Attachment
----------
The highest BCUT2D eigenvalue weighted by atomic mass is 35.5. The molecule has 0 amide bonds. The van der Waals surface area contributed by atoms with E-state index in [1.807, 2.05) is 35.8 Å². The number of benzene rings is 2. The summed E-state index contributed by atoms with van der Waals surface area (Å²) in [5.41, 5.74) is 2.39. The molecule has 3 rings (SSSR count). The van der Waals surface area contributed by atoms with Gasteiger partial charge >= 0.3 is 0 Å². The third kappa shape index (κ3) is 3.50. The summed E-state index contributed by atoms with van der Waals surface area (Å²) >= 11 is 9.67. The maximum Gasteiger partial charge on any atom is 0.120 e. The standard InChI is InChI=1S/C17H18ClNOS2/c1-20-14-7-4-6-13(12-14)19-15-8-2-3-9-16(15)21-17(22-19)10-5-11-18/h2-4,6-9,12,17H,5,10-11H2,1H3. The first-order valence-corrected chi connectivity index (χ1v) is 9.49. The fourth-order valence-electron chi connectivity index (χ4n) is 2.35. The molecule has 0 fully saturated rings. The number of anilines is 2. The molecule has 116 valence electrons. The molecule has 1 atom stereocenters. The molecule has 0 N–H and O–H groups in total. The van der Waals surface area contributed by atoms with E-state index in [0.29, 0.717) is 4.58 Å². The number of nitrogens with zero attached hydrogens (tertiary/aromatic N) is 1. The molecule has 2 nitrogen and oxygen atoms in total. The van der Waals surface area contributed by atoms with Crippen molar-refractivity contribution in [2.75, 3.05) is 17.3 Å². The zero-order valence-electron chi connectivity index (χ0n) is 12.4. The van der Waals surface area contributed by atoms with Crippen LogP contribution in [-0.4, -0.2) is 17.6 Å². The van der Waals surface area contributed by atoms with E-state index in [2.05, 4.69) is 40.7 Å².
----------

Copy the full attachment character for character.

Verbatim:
The highest BCUT2D eigenvalue weighted by atomic mass is 35.5. The molecule has 0 amide bonds. The van der Waals surface area contributed by atoms with E-state index in [1.807, 2.05) is 35.8 Å². The number of benzene rings is 2. The summed E-state index contributed by atoms with van der Waals surface area (Å²) in [5.41, 5.74) is 2.39. The molecule has 3 rings (SSSR count). The van der Waals surface area contributed by atoms with Gasteiger partial charge >= 0.3 is 0 Å². The third kappa shape index (κ3) is 3.50. The summed E-state index contributed by atoms with van der Waals surface area (Å²) >= 11 is 9.67. The maximum Gasteiger partial charge on any atom is 0.120 e. The standard InChI is InChI=1S/C17H18ClNOS2/c1-20-14-7-4-6-13(12-14)19-15-8-2-3-9-16(15)21-17(22-19)10-5-11-18/h2-4,6-9,12,17H,5,10-11H2,1H3. The first-order valence-corrected chi connectivity index (χ1v) is 9.49. The fourth-order valence-electron chi connectivity index (χ4n) is 2.35. The molecule has 0 fully saturated rings. The number of anilines is 2. The molecule has 116 valence electrons. The molecule has 1 atom stereocenters. The molecule has 0 N–H and O–H groups in total. The van der Waals surface area contributed by atoms with E-state index in [0.29, 0.717) is 4.58 Å². The number of nitrogens with zero attached hydrogens (tertiary/aromatic N) is 1. The molecule has 2 nitrogen and oxygen atoms in total. The van der Waals surface area contributed by atoms with Crippen molar-refractivity contribution in [2.75, 3.05) is 17.3 Å². The zero-order valence-electron chi connectivity index (χ0n) is 12.4. The van der Waals surface area contributed by atoms with Crippen LogP contribution in [-0.4, -0.2) is 17.6 Å². The van der Waals surface area contributed by atoms with E-state index in [2.05, 4.69) is 40.7 Å².